Angela Wagner is already an outstanding representation of the caliber of Texas Engineering graduate students — she has received many awards, including a National Science Foundation Graduate Research Fellowship, she has worked in industry, and she was part of the small team that invented Zepatier, a drug approved by the FDA in 2016 that is used to treat chronic hepatitis C in adults.
Now, Wagner, who is a Ph.D. student in the McKetta Department of Chemical Engineering, is representing the Cockrell School of Engineering, The University of Texas at Austin and the Lone Star State at the prestigious 68th Lindau Nobel Laureate Meeting in Lindau, Germany, from June 24-29, 2018. The annual meeting brings 500-600 young scientists from around the world together to meet Nobel Laureates and share ideas in the fields of physiology, medicine, physics and chemistry — the three natural science disciplines of the Nobel Prize. Wagner is one of only 29 students from the U.S. to be invited to the Lindau meeting.
“The Lindau Nobel Laureate meetings provide young researchers the opportunity to engage in meaningful and intellectual dialogue with experts in their chosen disciplines about cutting-edge research developments,” said Michelle Goodson, who manages the Lindau meeting for ORAU, one of the meeting’s primary sponsors. “During the meeting, young scientists build relationships and professional networks for future collaborations. This unique experience is invaluable to students.”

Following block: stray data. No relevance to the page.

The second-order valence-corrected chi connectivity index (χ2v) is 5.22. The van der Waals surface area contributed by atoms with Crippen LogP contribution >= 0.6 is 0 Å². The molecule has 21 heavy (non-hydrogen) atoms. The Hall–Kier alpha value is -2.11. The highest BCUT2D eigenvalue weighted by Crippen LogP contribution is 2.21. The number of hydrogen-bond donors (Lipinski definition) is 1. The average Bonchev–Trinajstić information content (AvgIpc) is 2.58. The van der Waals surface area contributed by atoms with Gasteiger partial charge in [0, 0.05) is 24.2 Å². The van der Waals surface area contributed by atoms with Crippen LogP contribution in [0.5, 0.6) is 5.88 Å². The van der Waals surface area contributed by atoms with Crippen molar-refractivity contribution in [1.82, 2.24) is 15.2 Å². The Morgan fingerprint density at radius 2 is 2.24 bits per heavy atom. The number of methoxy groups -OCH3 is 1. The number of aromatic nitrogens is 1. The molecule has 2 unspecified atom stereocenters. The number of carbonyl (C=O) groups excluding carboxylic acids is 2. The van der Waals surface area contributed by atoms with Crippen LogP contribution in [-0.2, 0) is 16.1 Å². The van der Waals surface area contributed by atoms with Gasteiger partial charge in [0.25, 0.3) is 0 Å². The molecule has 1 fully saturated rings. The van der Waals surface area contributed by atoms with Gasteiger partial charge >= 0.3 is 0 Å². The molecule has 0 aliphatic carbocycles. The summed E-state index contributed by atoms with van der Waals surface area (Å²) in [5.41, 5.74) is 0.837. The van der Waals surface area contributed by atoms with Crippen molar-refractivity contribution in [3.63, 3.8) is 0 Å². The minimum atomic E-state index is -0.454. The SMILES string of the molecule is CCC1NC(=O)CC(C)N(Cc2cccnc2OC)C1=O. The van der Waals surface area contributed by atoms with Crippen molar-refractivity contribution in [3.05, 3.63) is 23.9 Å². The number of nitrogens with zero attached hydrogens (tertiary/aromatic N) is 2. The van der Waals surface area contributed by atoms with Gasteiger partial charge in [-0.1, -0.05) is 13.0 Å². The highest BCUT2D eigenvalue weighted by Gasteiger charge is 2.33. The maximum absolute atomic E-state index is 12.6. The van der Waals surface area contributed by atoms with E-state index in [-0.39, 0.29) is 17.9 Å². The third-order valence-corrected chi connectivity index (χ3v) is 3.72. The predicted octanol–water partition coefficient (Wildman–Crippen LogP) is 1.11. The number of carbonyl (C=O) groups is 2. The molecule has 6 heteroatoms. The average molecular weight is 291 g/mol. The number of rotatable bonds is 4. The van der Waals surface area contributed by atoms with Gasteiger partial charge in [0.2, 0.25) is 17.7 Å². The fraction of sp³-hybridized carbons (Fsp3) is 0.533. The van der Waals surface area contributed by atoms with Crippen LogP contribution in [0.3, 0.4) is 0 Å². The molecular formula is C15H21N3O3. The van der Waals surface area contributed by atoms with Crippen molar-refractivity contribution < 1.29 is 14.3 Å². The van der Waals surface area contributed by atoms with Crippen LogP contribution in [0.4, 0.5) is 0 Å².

Wagner’s research focuses on the development of biopolymers for cancer therapy, as well as immunotherapy for cancer treatment. She works with Cockrell School professor Nicholas Peppas, a globally recognized leader in drug delivery who holds appointments in the Department of Biomedical Engineering, the McKetta Department of Chemical Engineering and in UT’s Dell Medical School.
“Dr. Peppas is a world-renowned expert in polymers, drug delivery and biology, and he was my main driving force for coming to UT,” Wagner said. “I feel so fortunate to work alongside him.”
She said the Austin weather also helped her make the decision to come to UT.
“My husband and I are from Philadelphia, so we’re used to dreary, cold weather. But we love animals and the outdoors, and Austin’s climate allows us to go to parks and lakes all year round,” she said.
Wagner received her bachelor’s degree in chemical engineering from Penn State University and then went on to work in the pharmaceuticals industry for seven years before joining the Cockrell School four years ago.
Despite her achievements, Wagner remains modest. Entering her lab in the biomedical engineering building, she cautions, “Real science isn’t always colorful,” warning that her research lab isn’t full of bells and whistles. But she has certainly proven herself to be a leader in her field and in the Cockrell School and an excellent choice to represent the U.S. at the Lindau meeting.